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Re: couds of grayish smoke when starting
If it's the org. engine it will has over 200,000 miles on it. It's normal to has the valve steam seal/oil seal on the head to leak oil into the cyclinder. The smoke you see is the motor oil drop from the seals. It land on the top of the cyclinders and it create black smoke at start up. The inexpensive fix is to start using high mileage oil with seal conditioner. This will help soften the rubber seals and help reduce internal oil leak. The correct fix is to wait until it's time for a head gasket replacement and let the professional service the head. Complete head service is the only method to stop this internal oil drip problem.
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I'm sorry to say your engine may be cooked. Since you are adding both oil and coolant, and the color of the smoke is gray or white, you have the signs of the engine burning coolant. The common cause is a leaking head gasket.
Hi Gert, If the smoke is more visible during the period after start up in the mornings, I would suspect the valve stem oil seals have become hardened and defective. The oil seeps in slowly passing the seals from the cylinder head. Sounds as though you need a head job. Regards John
White smoke usually indicates water in engine. I would question the pressure test. Pull your spark plugs and check for coolant contamination on the plugs. Or rusty plugs. I'm not a mechanic but have had similar problems over the years.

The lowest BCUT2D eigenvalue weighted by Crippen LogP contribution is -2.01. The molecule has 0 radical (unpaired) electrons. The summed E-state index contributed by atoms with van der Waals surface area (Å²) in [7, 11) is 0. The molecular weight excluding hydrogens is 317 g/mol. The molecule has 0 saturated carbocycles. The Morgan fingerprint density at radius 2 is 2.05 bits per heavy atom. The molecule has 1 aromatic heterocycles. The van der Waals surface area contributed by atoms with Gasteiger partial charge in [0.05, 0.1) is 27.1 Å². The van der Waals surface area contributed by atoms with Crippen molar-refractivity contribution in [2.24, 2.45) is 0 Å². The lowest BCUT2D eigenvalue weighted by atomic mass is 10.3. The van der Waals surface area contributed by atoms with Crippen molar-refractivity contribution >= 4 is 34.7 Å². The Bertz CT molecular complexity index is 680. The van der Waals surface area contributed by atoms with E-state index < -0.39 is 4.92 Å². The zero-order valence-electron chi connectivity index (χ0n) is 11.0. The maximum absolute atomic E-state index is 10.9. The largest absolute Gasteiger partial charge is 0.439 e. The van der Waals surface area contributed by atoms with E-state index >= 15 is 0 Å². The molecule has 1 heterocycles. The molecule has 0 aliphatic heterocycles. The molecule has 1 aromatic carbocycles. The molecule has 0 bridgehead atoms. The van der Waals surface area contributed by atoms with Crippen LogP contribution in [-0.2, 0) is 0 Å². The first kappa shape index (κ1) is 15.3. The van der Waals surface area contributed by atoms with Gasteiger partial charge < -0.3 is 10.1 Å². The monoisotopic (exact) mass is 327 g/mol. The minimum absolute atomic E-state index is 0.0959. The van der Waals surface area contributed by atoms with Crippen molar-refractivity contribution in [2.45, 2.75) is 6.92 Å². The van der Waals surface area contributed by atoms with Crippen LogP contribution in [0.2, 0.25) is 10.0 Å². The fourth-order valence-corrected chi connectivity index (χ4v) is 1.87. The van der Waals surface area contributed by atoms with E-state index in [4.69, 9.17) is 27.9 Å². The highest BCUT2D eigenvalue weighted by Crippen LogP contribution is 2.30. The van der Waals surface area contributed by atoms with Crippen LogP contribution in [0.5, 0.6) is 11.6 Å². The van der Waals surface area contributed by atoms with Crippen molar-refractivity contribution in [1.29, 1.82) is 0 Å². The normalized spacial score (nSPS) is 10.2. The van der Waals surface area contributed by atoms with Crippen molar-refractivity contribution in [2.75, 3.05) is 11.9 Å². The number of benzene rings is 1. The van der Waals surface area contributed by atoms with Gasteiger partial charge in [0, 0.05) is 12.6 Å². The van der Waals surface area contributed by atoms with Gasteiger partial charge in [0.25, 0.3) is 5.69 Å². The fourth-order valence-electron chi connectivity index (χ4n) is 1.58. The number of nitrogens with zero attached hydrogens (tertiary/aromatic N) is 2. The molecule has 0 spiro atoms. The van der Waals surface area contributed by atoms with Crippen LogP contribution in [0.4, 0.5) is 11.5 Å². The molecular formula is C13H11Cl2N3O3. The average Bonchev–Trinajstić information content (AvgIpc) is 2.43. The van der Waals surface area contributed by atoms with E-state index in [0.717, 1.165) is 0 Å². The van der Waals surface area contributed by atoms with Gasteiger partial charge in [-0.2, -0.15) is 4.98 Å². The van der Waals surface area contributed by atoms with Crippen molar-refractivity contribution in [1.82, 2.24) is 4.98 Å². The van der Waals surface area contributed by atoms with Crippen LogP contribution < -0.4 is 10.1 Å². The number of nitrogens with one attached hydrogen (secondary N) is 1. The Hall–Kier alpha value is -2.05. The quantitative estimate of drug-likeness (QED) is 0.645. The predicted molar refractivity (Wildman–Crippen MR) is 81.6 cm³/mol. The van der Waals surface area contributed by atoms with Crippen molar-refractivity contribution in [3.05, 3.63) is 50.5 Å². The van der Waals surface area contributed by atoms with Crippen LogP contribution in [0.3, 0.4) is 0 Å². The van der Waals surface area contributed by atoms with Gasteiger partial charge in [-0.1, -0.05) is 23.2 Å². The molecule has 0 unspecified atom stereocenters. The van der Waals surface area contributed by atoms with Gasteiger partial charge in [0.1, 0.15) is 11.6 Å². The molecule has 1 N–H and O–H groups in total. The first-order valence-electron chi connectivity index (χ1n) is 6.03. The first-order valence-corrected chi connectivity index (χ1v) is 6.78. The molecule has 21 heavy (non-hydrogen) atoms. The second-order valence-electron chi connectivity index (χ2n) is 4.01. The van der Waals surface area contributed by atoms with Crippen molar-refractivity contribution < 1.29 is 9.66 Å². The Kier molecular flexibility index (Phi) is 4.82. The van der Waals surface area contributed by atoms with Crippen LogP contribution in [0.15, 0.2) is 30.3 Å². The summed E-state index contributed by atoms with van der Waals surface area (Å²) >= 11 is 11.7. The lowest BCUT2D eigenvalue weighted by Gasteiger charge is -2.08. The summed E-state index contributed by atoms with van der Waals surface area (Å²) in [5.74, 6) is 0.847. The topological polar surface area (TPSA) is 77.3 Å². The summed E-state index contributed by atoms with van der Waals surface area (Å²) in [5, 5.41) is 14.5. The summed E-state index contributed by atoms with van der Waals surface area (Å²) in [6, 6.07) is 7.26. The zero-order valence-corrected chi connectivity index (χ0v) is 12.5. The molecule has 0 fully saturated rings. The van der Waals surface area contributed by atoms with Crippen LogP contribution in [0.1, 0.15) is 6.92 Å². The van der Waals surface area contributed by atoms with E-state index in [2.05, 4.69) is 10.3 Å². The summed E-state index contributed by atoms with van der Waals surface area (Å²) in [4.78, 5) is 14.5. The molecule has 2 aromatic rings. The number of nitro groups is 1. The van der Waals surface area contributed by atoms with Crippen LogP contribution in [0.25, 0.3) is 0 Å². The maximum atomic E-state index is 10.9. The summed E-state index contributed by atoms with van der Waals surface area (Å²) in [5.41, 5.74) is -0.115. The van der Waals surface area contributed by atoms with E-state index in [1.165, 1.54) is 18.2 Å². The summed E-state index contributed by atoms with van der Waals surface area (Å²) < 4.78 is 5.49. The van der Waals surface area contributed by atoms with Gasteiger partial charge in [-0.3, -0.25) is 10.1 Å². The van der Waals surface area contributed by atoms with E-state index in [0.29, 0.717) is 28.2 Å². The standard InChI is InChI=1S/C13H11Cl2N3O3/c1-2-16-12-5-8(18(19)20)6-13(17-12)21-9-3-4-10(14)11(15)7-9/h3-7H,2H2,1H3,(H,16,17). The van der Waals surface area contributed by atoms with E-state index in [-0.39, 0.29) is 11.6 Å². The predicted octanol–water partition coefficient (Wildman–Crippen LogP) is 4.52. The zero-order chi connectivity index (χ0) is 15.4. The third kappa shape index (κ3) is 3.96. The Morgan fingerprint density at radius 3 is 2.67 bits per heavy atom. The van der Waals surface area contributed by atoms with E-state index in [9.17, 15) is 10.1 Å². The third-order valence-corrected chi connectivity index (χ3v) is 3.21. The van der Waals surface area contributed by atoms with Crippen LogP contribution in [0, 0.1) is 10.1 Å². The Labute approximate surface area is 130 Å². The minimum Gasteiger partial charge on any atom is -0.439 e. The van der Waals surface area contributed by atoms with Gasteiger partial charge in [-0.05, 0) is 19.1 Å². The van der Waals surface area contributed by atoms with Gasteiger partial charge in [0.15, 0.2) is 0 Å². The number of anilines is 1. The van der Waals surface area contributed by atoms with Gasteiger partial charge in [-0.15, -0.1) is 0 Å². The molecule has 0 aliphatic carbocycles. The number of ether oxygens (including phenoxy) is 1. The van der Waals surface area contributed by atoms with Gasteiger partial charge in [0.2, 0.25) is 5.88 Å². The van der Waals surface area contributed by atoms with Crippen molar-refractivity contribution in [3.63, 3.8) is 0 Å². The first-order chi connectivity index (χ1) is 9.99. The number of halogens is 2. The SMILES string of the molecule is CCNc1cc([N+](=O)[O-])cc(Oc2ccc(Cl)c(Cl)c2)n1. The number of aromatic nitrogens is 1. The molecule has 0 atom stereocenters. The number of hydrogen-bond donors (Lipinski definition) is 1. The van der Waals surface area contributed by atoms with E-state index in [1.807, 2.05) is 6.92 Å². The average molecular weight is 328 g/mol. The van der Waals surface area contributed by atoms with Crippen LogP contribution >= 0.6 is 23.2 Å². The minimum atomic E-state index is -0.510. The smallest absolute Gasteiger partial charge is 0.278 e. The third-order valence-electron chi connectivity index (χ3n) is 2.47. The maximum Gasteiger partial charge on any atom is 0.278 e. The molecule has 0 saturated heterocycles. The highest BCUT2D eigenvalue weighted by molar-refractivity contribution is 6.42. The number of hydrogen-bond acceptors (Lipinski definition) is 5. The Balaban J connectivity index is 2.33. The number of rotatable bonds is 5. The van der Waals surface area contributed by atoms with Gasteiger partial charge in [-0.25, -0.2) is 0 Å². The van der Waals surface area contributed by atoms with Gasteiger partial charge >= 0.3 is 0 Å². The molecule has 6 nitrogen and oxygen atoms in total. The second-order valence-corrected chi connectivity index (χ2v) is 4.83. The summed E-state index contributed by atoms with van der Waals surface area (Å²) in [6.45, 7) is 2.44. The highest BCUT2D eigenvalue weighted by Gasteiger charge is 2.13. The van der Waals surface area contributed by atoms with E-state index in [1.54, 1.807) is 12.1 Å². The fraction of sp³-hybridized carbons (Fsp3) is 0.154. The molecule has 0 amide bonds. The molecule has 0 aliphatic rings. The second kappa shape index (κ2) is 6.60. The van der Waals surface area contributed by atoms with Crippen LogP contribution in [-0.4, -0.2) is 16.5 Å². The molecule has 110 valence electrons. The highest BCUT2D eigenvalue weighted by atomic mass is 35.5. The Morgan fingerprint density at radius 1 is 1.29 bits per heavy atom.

This problem is common but often over looked. Moisture vapor is a grayish white color but it dissipates very quickly. Smoke that is grayish white is caused specifically from burning oil. The problem you have is a small seal called a valve seal. It is very common in cars that sit a fair amount of the time. The seal gradually starts to leak and allow tiny drops of oil to drip into the combustion chamber. When the engine is started then it smokes until the oil is burned. Due to the amount of time that your car smokes after start tells me that the leak is very small. That is why there is no oil consumption. This is not going to harm the car unless it becomes very bad and then the only thing that would happen is more smoke and fouled plugs. You can start using a heavier weight oil and add an oil treatment to the oil when you have it changed. This may evin stop it all together. Hope this answered your question. Please rate this solution if you think it has helped. Good luck and thanks cj2176.
Your issue would be bad "valve stem seals". They are hard rubber seals that wrap around the valve to seal out oil, and prevent it from going into you cylinders. When they get old and worn out, they will allow oil to seep into the cylinders.
its normal it just a moisture in your piping which causing to smoke that way...but if the smoke still when normal driving you might check the reservoir for cloudy water instead of coolant in that case you may have a blown head gasket if you got luck but if no cylinder or head are crack..anyways do not worry about white smoke you must worry if you have black smoke